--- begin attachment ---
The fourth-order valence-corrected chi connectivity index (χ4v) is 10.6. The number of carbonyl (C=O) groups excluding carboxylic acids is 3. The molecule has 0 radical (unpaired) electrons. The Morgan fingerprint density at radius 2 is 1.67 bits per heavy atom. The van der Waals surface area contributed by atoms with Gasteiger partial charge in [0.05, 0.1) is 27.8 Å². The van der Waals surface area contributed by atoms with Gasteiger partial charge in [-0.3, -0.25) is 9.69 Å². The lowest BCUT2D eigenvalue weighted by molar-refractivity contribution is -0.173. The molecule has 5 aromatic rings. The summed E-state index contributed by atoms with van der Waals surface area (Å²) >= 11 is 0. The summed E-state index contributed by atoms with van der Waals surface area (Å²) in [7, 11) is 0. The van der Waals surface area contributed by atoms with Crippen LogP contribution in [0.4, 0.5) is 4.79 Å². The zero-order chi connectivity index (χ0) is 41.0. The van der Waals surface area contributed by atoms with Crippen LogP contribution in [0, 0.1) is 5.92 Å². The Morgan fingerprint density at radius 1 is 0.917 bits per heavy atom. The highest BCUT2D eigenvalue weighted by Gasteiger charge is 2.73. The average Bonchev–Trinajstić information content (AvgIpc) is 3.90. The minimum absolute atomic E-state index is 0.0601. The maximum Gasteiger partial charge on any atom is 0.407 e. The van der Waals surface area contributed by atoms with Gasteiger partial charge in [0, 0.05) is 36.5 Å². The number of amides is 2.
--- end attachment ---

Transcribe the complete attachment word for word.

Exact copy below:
The fourth-order valence-corrected chi connectivity index (χ4v) is 10.6. The number of carbonyl (C=O) groups excluding carboxylic acids is 3. The molecule has 0 radical (unpaired) electrons. The Morgan fingerprint density at radius 2 is 1.67 bits per heavy atom. The van der Waals surface area contributed by atoms with Gasteiger partial charge in [0.05, 0.1) is 27.8 Å². The van der Waals surface area contributed by atoms with Gasteiger partial charge in [-0.3, -0.25) is 9.69 Å². The lowest BCUT2D eigenvalue weighted by molar-refractivity contribution is -0.173. The molecule has 5 aromatic rings. The summed E-state index contributed by atoms with van der Waals surface area (Å²) >= 11 is 0. The summed E-state index contributed by atoms with van der Waals surface area (Å²) in [7, 11) is 0. The van der Waals surface area contributed by atoms with Crippen LogP contribution in [0.4, 0.5) is 4.79 Å². The zero-order chi connectivity index (χ0) is 41.0. The van der Waals surface area contributed by atoms with Crippen LogP contribution in [0, 0.1) is 5.92 Å². The Morgan fingerprint density at radius 1 is 0.917 bits per heavy atom. The highest BCUT2D eigenvalue weighted by Gasteiger charge is 2.73. The average Bonchev–Trinajstić information content (AvgIpc) is 3.90. The minimum absolute atomic E-state index is 0.0601. The maximum Gasteiger partial charge on any atom is 0.407 e. The van der Waals surface area contributed by atoms with Gasteiger partial charge in [0, 0.05) is 36.5 Å². The number of amides is 2.